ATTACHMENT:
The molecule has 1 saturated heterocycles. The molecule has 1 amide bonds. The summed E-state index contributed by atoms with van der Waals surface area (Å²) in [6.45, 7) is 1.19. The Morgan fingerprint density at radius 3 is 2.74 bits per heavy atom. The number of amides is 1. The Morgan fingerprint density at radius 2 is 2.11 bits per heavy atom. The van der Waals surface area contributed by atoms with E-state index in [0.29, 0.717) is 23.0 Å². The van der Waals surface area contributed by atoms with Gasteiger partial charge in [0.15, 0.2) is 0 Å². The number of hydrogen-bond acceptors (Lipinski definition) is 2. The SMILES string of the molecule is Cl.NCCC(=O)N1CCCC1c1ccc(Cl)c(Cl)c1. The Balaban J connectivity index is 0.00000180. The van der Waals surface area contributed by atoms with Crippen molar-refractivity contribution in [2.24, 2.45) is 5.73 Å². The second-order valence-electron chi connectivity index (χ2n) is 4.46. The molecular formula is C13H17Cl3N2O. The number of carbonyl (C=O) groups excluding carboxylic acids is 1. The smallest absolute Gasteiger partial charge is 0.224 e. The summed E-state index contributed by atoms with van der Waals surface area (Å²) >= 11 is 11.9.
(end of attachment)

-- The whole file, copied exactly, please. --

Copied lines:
The molecule has 1 saturated heterocycles. The molecule has 1 amide bonds. The summed E-state index contributed by atoms with van der Waals surface area (Å²) in [6.45, 7) is 1.19. The Morgan fingerprint density at radius 3 is 2.74 bits per heavy atom. The number of amides is 1. The Morgan fingerprint density at radius 2 is 2.11 bits per heavy atom. The van der Waals surface area contributed by atoms with E-state index in [0.29, 0.717) is 23.0 Å². The van der Waals surface area contributed by atoms with Gasteiger partial charge in [0.15, 0.2) is 0 Å². The number of hydrogen-bond acceptors (Lipinski definition) is 2. The SMILES string of the molecule is Cl.NCCC(=O)N1CCCC1c1ccc(Cl)c(Cl)c1. The Balaban J connectivity index is 0.00000180. The van der Waals surface area contributed by atoms with Crippen molar-refractivity contribution in [2.24, 2.45) is 5.73 Å². The second-order valence-electron chi connectivity index (χ2n) is 4.46. The molecular formula is C13H17Cl3N2O. The number of carbonyl (C=O) groups excluding carboxylic acids is 1. The smallest absolute Gasteiger partial charge is 0.224 e. The summed E-state index contributed by atoms with van der Waals surface area (Å²) >= 11 is 11.9.